Jobyna: “Yes, and she wouldn’t let the organist play Mendelssohn’s Wedding March – she had him play, ‘Hail, Hail, the Gang’s All Here.’”

True Sayings

“I was born a teetotaler,” says John D. Rockefeller, Jr. – Weren’t we all?

Lots of men say very little on the golf links, but where they spit, the grass never grows again!

Poor Billy

Teacher (answering phone): “You say Billy Smith has a bad cold and can’t come to school? who is this speaking?”

Voice (with assumed hoarseness): “This is my father.”

Here’s the Biography of a Joke

1. Sent to American Boy by a reader.
2. Published in American Boy
3. Appears in a newspaper.
4. Re-appears in an almanac.
5. Bobs up in a theatre program.
6. Gets a laugh in vaudeville.
7. After dinner speaker tells it.
8. Appears translated in foreign papers.
9. Translated back into English and makes round again.
10. Sent to American Boy by reader.
The American Boy.

Hubby’s Luck

Mrs. Heck – “I wonder, Mrs. Peck if I could borrow your rug-beater.”

Mrs. Peck – “I’m sorry, Mrs. Heck, but he doesn’t get home till five o’clock.”

The Retort Courteous

Wifey: “You never did anything clever in your life.

Hubby: “You seem to forget, my dear, that I married you.”



  1. Now that’s a different kind of Scottish joke than we’re used to in these hallowed pages!

    Comment by Researcher — March 27, 2010 @ 10:16 am

  2. I wondered if you would like that, Researcher!

    Comment by Ardis E. Parshall — March 27, 2010 @ 10:42 am

  3. I expect “Biography of a Joke” to show up in Boy’s Life soon.

    Comment by Floyd the Wonderdog — March 28, 2010 @ 5:18 am

  4. I’m a little surprised at the coffee and liquor jokes. =)

    Comment by FHL — March 30, 2010 @ 3:57 pm

  5. Shhh! Don’t let CES hear! {g}

    Comment by Ardis E. Parshall — March 30, 2010 @ 4:00 pm

  6. Love it,

    Ardis, on an unrelated note, I was wondering if you ever commented on David Roberts book “Devils Gate” as far as your envolvement was concerned?

    I noticed he mentions your help in regards to research and achive help.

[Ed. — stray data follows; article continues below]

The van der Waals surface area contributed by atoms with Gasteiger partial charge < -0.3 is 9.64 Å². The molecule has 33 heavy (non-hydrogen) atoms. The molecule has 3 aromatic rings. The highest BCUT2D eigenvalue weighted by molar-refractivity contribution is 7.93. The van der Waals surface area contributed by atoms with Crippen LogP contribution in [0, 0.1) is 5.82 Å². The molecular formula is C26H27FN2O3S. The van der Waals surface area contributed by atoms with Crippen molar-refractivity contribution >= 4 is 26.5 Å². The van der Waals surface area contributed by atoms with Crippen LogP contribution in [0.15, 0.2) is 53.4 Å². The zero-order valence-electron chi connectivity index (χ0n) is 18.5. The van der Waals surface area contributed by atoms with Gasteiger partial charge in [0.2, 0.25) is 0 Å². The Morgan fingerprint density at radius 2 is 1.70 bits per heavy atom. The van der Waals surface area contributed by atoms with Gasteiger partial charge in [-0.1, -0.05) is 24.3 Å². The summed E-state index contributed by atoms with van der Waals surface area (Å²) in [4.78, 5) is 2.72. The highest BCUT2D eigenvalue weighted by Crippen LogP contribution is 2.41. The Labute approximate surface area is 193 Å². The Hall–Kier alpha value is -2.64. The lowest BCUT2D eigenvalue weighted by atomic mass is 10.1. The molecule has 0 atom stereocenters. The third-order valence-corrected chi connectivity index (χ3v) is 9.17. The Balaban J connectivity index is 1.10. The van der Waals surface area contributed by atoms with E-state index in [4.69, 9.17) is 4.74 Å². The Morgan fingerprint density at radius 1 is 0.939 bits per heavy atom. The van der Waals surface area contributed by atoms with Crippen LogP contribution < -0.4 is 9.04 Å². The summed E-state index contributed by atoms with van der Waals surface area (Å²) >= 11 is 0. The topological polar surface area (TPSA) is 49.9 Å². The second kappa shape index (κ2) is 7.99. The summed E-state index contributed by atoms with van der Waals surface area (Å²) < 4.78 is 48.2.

Comment by Of-The-Sea — March 30, 2010 @ 6:14 pm

  7. David is a gentleman and a sharp thinker, and I very much enjoyed working with him. He never hesitated to ask anything, and even though we obviously didn’t see eye to eye on Mormon history — or religion at all, for that matter — he always read or listened to and considered everything I brought up. His conclusions are not ones that I can endorse in many cases, but I am sure that (with the possible exception of Chapter 2 with its overview of Mormon history) he reached his conclusions after serious thought.

    The only real disappointment I had in connection with David was a planned field trip in the Manti area to track down some petroglyphs mentioned in a couple of 1855 diaries that we discussed. My transportation down there fell through. I really would have enjoyed a day trip exploring with a man who has done as much hiking as he has done in the Southwest and who knows as much about Indian relics as he does. Well, that disappointment and the fact that he had to cancel his book promotion tour to Utah after a serious accident — I would have enjoyed hearing him talk about the book.

    Comment by Ardis E. Parshall — March 30, 2010 @ 6:38 pm

  8. Thanks for sharing that.

    I enjoyed the book but it left me a little empty in respect to final conclusions. It appeared to lose track of its purpose and David’s encounters at Martins Cove seemed a bit smug.
    I will say that it was a fun read and I learned a few things along the way. I’ll also have to revise my handcart story about the boys who carried the Martin Handcart Co. across the Sweetwater (I appears they died natural deaths years later!!!)

    Comment by Of-The-Sea — March 30, 2010 @ 7:10 pm

  9. Be sure to check out Chad M. Orton’s BYU Studies article on the rescue — he’s the authority on those boys and the stories told about them.

    I’ll bet you felt cold and hungry while you were reading Devil’s Gate. I sure did! That’s really what attracted David Roberts to the story, I’m sure; he’s done so much other writing on survival under extreme conditions.

    Comment by Ardis E. Parshall — March 30, 2010 @ 7:29 pm